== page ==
Premise Definition and Examples in Arguments

Glossary of Grammatical and Rhetorical Terms

monks debating - premises of arguments
Buddhist monks at a monastery in central Bhutan debate what they have learned during their monastic studies. (Kristen Elsby/Getty Images)

A premise is a proposition upon which an argument is based or from which a conclusion is drawn.

A premise may be either the major or the minor proposition of a syllogism in a deductive argument.

"A deductive argument," says Manuel Velasquez, "is one that is supposed to show that if its premises are true then its conclusion necessarily has to be true. An inductive argument is one that is supposed to show that if its premises are true then its conclusion is probably true" (Philosophy: A Text with Readings, 2017).

From Medieval Latin, "things mentioned before"

Examples and Observations

"Logic is the study of argument. As used in this sense, the word means not a quarrel (as when we 'get into an argument') but a piece of reasoning in which one or more statements are offered as support for some other statement. The statement being supported is the conclusion of the argument. The reasons given in support of the conclusion are called premises. We may say, 'This is so (conclusion) because that is so (premise).' Or, 'This is so and this is so (premises), therefore that is so (conclusion).' Premises are generally preceded by such words as because, for, since, on the ground that, and the like." (S. Morris Engel, With Good Reason: An Introduction to Informal Fallacies, 3rd ed., St. Martin's, 1986)

The Nature/Nurture Issue

"Consider the following simple example of reasoning:

Identical twins often have different IQ test scores. Yet such twins inherit the same genes. So environment must play some part in determining IQ.

Logicians call this kind of reasoning an argument. But they don't have in mind shouting and fighting. Rather, their concern is arguing for or presenting reasons for a conclusion. In this case, the argument consists of three statements:

  1. Identical twins often have different IQ scoeres.
  2. Identical twins inherit the same genes.
  1. So environment must play some part in determing IQ.

The first two statements in this argument give reasons for accepting the third. In logic terms, they are said to be premises of the argument, and the third statement is called the argument's conclusion."
(Alan Hausman, Howard Kahane, and Paul Tidman, Logic and Philosophy: A Modern Introduction, 12th ed. Wadworth, Cengage, 2013) 

The Bradley Effect

"Here's another example of an argument. In fall 2008, before Barack Obama was elected US president, he was far ahead in the polls. But some thought he'd be defeated by the 'Bradley effect,' whereby many whites say they'll vote for a black candidate but in fact don't. Barack's wife Michelle, in a CNN interview with Larry King (October 8), argued that there wouldn't be a Bradley effect:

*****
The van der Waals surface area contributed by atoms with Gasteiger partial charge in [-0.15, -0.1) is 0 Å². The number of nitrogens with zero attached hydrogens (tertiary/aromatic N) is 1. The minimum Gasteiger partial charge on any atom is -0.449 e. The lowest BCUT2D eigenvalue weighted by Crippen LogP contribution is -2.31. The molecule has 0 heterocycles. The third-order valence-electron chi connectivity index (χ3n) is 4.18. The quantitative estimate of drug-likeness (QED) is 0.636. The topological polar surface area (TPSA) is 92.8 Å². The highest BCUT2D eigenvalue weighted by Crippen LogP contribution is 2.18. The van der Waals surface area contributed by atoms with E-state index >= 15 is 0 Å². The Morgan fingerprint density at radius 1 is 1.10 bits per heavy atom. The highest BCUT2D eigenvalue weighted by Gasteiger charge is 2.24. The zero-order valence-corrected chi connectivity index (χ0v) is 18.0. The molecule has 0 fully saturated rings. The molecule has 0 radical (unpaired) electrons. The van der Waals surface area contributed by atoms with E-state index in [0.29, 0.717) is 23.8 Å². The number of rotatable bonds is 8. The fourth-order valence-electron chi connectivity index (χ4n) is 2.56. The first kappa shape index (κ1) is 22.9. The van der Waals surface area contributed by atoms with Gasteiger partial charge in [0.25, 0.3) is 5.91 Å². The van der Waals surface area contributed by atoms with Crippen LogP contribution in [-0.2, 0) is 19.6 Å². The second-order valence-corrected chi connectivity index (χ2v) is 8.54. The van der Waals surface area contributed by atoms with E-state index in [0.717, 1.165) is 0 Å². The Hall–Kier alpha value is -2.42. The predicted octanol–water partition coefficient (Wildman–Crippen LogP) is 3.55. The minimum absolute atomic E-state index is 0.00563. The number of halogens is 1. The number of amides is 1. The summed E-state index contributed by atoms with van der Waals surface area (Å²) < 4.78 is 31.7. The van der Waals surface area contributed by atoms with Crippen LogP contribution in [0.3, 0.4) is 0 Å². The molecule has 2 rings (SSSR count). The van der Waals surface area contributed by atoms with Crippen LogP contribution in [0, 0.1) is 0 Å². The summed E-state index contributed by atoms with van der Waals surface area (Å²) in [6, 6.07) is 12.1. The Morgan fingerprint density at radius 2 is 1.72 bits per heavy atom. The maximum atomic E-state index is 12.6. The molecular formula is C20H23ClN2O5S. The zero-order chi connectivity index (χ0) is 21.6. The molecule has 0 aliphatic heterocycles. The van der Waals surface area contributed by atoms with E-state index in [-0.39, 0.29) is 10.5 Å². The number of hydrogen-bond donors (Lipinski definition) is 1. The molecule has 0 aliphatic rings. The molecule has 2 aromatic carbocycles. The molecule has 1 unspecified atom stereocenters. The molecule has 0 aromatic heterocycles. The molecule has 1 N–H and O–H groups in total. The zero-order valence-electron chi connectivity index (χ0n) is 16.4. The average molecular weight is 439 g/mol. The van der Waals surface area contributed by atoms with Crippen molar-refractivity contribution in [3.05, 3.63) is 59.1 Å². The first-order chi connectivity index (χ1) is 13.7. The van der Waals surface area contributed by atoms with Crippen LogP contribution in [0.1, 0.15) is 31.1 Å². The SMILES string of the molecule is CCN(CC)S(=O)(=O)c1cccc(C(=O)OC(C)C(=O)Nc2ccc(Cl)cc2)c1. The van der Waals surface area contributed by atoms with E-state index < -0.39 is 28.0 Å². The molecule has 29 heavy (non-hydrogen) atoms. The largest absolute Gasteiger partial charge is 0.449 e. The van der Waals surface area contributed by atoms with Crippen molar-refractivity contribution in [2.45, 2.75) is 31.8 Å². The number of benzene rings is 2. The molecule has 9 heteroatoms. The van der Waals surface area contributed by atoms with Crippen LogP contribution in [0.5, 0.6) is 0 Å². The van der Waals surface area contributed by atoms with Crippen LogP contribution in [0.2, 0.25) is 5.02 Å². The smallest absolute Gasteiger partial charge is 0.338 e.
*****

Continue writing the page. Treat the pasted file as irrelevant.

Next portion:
Barack Obama is the Democratic nominee.
If there was going to be a Bradley effect, Barack wouldn't be the nominee [because the effect would have shown up in the primary elections]
[Therefore] There isn't going to be a Bradley effect.

Once she gives this argument, we can't just say, 'Well, my opinion is that there will be a Bradley effect.' Instead, we have to respond to her reasoning. It's clearly valid—the conclusion follows from the premises.

Are the premises true? The first premise was undeniable. To dispute the second premise, we'd have to argue that the Bradley effect would appear in the final election but not in the primaries, but it's unclear how one might defend this. So an argument like this changes the nature of the discussion. (By the way, there was no Bradley effect when the general election took place a month later.)" (Harry Gensler, Introduction to Logic, 2nd ed. Routledge, 2010)

The Relevance Principle

"The premises of a good argument must be relevant to the truth or merit of the conclusion. There is no reason to waste time assessing the truth or acceptability of a premise if it is not even relevant to the truth of the conclusion. A premise is relevant if its acceptance provides some reason to believe, counts in favor of, or has some bearing on the truth or merit of the conclusion.

A premise is irrelevant if its acceptance has no bearing on, provides no evidence for, or has no connection to the truth or merit of the conclusion. . . .

"Arguments fail to conform to the relevance principle in a number of ways. Some arguments use irrelevant appeals, such as an appeal to common opinion or tradition, and others use irrelevant premises, such as drawing the wrong conclusion from the premises or using the wrong premises to support the conclusion." (T. Edward Damer, Attacking Faulty Reasoning: A Practical Guide to Fallacy-Free Arguments, 6th ed. Wadsworth, Cengage, 2009)

Pronunciation: PREM-iss